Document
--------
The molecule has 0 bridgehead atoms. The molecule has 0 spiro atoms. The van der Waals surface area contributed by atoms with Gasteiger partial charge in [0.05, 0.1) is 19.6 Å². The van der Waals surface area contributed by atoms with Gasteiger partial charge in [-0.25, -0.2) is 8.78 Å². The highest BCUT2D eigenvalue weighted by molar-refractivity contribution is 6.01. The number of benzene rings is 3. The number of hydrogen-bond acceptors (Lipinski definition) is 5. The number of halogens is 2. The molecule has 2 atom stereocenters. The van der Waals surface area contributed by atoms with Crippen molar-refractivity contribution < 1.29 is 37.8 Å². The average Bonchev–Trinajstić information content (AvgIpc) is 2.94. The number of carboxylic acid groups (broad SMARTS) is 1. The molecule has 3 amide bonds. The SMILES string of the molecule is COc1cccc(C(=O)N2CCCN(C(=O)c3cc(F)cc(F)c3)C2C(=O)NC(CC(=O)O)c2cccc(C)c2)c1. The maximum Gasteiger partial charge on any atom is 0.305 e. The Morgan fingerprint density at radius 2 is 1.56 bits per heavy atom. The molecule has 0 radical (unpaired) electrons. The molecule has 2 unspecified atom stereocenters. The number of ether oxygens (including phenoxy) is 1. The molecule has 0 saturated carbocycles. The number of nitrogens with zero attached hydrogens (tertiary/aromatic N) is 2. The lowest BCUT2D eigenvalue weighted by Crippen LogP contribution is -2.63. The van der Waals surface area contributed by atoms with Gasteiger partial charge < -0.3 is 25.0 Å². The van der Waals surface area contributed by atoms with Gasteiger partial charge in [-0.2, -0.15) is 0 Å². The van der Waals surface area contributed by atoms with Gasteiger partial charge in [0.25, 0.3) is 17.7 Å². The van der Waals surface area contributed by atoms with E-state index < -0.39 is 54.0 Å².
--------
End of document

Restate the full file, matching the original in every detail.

The molecule has 0 bridgehead atoms. The molecule has 0 spiro atoms. The van der Waals surface area contributed by atoms with Gasteiger partial charge in [0.05, 0.1) is 19.6 Å². The van der Waals surface area contributed by atoms with Gasteiger partial charge in [-0.25, -0.2) is 8.78 Å². The highest BCUT2D eigenvalue weighted by molar-refractivity contribution is 6.01. The number of benzene rings is 3. The number of hydrogen-bond acceptors (Lipinski definition) is 5. The number of halogens is 2. The molecule has 2 atom stereocenters. The van der Waals surface area contributed by atoms with Crippen molar-refractivity contribution < 1.29 is 37.8 Å². The average Bonchev–Trinajstić information content (AvgIpc) is 2.94. The number of carboxylic acid groups (broad SMARTS) is 1. The molecule has 3 amide bonds. The SMILES string of the molecule is COc1cccc(C(=O)N2CCCN(C(=O)c3cc(F)cc(F)c3)C2C(=O)NC(CC(=O)O)c2cccc(C)c2)c1. The maximum Gasteiger partial charge on any atom is 0.305 e. The Morgan fingerprint density at radius 2 is 1.56 bits per heavy atom. The molecule has 0 radical (unpaired) electrons. The molecule has 2 unspecified atom stereocenters. The number of ether oxygens (including phenoxy) is 1. The molecule has 0 saturated carbocycles. The number of nitrogens with zero attached hydrogens (tertiary/aromatic N) is 2. The lowest BCUT2D eigenvalue weighted by Crippen LogP contribution is -2.63. The van der Waals surface area contributed by atoms with Gasteiger partial charge < -0.3 is 25.0 Å². The van der Waals surface area contributed by atoms with Gasteiger partial charge in [-0.2, -0.15) is 0 Å². The van der Waals surface area contributed by atoms with Gasteiger partial charge in [0.25, 0.3) is 17.7 Å². The van der Waals surface area contributed by atoms with E-state index < -0.39 is 54.0 Å².